Short-term Research Training for Minority Students

  • Yorio, Thomas (PI)

Project Details


DESCRIPTION (provided by applicant): This is a competitive renewal of the Short-Term Research Training for Minority Students that we entitle "Summer Minority Advanced Research Training (SMART)". This proposal continues a highly successful effort to encourage and recruit underrepresented minority undergraduate students to pursue careers in the biomedical sciences by providing a ten week summer traineeship in a research environment that focuses on chronic diseases that affect minority populations (e.g. cardiovascular disease, diabetes, hypertension and glaucoma). This program involves a multidisciplinary approaching incorporating faculty from among the biomedical science division of the health science center. Trainees attend workshops and lectures on: Laboratory Safety and Practice, Animal handling and Animal Rights, Scientific Communications and Health disparity issues. Students will take a class on "Introduction to cardiovascular science" and receive two hours of credit toward their degrees at their home institutions. Each student selects a research mentor from the participating faculty after reviewing their research programs and listening to faculty presentations. Students and faculty design and plan a research project that can be accomplished within the ten-week period. All students must complete an abstract suitable for submission and presentation at the National Minority Research Symposium that is held each fall. Students gain experience in 1) generating an hypothesis; 2) testing their hypothesis through research experimentation; 3) using new research methodology; 4) evaluating and analyzing data using computer techniques, and 5) presenting their findings in a written abstract and oral presentation at the end of the training period. Students also receive lectures and review case studies on the responsible conduct of research early on in their training program. The overall effect of these activities is to create a sense of becoming a member of the scientific research community. This sense is furthered by student participation in their mentor's research group and departmental weekly seminar meetings. Students and faculty mentors each evaluate the program and each other at the end of the program. An external evaluator is used to help assess the program process as well as program outcomes. Students will be tracked throughout their participation in the program and after by formal mailed questionnaires, email follow-ups and the use of a list serve. Students will be recruited to return to the McNair summer program, if still eligible, and for entry into graduate school. Success will be measured ultimately by the number of students who enter biomedical science graduate programs and research as careers.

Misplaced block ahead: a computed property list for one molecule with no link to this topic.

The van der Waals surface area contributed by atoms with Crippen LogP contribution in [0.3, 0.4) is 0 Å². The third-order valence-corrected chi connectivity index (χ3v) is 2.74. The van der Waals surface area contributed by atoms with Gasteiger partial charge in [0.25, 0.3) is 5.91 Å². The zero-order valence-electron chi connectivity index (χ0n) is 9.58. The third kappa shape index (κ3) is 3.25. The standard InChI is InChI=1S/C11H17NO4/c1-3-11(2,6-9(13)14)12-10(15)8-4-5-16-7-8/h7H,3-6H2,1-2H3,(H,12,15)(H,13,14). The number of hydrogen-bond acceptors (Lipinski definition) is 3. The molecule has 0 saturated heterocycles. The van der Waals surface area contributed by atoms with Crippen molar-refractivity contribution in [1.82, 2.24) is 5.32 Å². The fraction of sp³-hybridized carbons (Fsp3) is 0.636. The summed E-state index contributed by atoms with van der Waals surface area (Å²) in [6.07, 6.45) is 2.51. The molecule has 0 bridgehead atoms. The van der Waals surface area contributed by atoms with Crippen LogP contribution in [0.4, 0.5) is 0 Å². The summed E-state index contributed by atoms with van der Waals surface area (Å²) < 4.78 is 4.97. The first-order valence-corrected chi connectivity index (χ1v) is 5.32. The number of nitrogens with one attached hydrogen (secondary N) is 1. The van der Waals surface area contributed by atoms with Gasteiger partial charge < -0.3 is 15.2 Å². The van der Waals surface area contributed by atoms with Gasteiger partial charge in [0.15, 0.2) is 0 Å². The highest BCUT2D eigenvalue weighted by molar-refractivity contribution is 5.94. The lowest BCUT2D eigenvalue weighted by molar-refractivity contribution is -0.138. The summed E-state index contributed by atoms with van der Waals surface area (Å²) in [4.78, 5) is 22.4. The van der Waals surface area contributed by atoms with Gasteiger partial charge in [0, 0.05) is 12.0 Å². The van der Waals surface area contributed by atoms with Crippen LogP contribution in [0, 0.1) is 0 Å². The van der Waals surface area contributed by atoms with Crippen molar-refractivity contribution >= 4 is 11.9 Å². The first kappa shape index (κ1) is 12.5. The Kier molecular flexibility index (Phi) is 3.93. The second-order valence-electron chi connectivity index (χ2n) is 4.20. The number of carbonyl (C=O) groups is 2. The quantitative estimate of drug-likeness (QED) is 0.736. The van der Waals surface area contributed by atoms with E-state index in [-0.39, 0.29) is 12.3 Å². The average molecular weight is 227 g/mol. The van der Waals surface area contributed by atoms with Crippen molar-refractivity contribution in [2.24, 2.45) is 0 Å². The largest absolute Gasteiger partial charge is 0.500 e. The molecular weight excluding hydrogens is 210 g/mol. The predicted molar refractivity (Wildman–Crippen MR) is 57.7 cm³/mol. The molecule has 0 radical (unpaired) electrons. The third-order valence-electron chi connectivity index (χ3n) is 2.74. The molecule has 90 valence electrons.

Effective start/end date1/05/0030/04/01


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